#15 – Conversion of 14-foot-wide Outside Lanes to 11-foot Travel Lanes with a 3-foot Undesignated Lane

Fort Lauderdale, Florida

Mark Horowitz, Special Projects Coordinator IV, Bicycle Coordinator, Broward County Dept. of Planning and Environmental Protection

Figure 1. SR A1A with a 0.9 m (3 ft) marked bike lane. Sub-standard width lanes are no longer marked or designated as a bicycle facility.


In the early 1990s, the City of Fort Lauderdale redesigned SR A1A, the famous Fort Lauderdale “strip.” It went from a three-lane cross-section with head-in parking on the ocean side and a narrow sidewalk on the commercial side to a four-lane divided roadway with a 4.3 m (14 ft)–wide outside lane and 2.4 m (8 ft)–wide sidewalks on both sides. Shortly after the completion of the initial redesign, the city began receiving complaints about bicyclist and pedestrian conflicts on the beach side sidewalk. While the typical section included a “bicycle facility,” only the proficient bicyclist was comfortable mixing with traffic in the 4.3 m (14 ft)–wide outside lane. As the complaints continued to rise, the city began requesting that the Florida Department of Transportation (FDOT) add 1.2 m (4 ft) bicycle lanes. There was considerable discussion between the city of Fort Lauderdale, the FDOT and the Broward County Bicycling Advisory Committee about reducing the outside travel lanes to 3 m (10 ft) and putting in 1.2 m (4 ft) bicycle lanes. It was decided to try 0.9 m (3 ft) marked bicycle lanes (Figure 2) next to 3.4 m (11 ft) travel lanes. During discussions, concerns were raised that there might be increases in wrong-way riding and turning conflicts at hotel driveways.


A 0.9 m (3 ft) bike lane was incorporated into the wide outside lane (figure 1). Because this was a pilot project, the existing edge stripe was left in place. Standard bicycle lane pavement markings and signs were added to identify the lane as a bicycle facility.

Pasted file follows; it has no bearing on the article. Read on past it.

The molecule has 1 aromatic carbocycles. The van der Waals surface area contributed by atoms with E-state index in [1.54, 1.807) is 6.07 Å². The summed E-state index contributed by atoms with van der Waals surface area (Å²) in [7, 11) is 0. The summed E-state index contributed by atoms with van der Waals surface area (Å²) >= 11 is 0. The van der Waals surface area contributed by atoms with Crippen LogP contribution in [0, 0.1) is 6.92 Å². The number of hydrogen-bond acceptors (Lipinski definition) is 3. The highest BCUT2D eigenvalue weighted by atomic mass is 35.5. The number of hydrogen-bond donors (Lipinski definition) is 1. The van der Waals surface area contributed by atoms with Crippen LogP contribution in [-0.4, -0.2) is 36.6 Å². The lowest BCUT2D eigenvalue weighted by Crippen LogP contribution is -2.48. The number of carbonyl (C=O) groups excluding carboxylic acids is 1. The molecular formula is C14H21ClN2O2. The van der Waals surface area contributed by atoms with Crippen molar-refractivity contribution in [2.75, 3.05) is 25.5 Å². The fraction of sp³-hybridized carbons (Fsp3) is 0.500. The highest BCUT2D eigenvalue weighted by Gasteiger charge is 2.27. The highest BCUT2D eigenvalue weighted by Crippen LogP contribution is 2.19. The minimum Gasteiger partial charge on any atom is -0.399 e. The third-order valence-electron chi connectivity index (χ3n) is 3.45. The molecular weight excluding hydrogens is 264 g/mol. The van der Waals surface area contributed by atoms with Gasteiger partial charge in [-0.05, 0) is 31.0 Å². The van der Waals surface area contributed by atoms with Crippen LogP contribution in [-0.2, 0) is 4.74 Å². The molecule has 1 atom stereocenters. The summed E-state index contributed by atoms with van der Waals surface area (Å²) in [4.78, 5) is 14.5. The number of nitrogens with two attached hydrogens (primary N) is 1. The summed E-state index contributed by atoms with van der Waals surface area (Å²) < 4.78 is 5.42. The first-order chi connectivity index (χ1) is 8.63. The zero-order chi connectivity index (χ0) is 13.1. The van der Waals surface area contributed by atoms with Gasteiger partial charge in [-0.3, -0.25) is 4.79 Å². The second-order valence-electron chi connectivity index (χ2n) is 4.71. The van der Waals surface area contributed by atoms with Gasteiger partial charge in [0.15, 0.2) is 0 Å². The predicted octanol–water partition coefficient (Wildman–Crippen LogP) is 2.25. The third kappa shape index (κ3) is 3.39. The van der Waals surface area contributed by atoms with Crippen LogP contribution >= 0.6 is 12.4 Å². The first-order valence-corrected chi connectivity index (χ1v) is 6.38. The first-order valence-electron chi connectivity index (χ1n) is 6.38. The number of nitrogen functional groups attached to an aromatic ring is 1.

Evaluation and Results

The project was evaluated by several means. The local bicycle coordinator tested the facility by bicycle; members of the County’s Bicycling Advisory Committee and FDOT Staff conducted observations of the bicyclists on the sidewalk and in the undesignated lane, and surveyed bicyclists using the undesignated lane. In addition, the complaints regarding bicycle and pedestrian conflicts received by the city decreased.

Overall, the evaluation of the facility was positive. The on-bike test by the bicycle coordinator found that while the stripe did provide an additional measure of traffic control and bicyclist comfort level increased, it was the minimum width that should be striped. The observations of bicycle ridership showed a decrease in sidewalk riding and conversely an increase in bicyclists riding in the street. The bicyclist surveys revealed that the majority of bicyclists were glad the lane was present but thought it was too narrow. Before the installation of the lane, the club cyclist typified the bicyclist in the street. After installation, cyclists with a wider variety of experience levels were using the 0.9 m (3 ft) lane. In this instance the concerns about an increase in wrong-way riding were not validated. However, this is most likely because the major attraction to the area is the beach, and there was a significant amount of wrong-way riding on the beach side before the installation. Additionally, wrong-way riding did not increase on the opposite side of the street, nor was there an increase in turning conflicts at the numerous hotel driveways.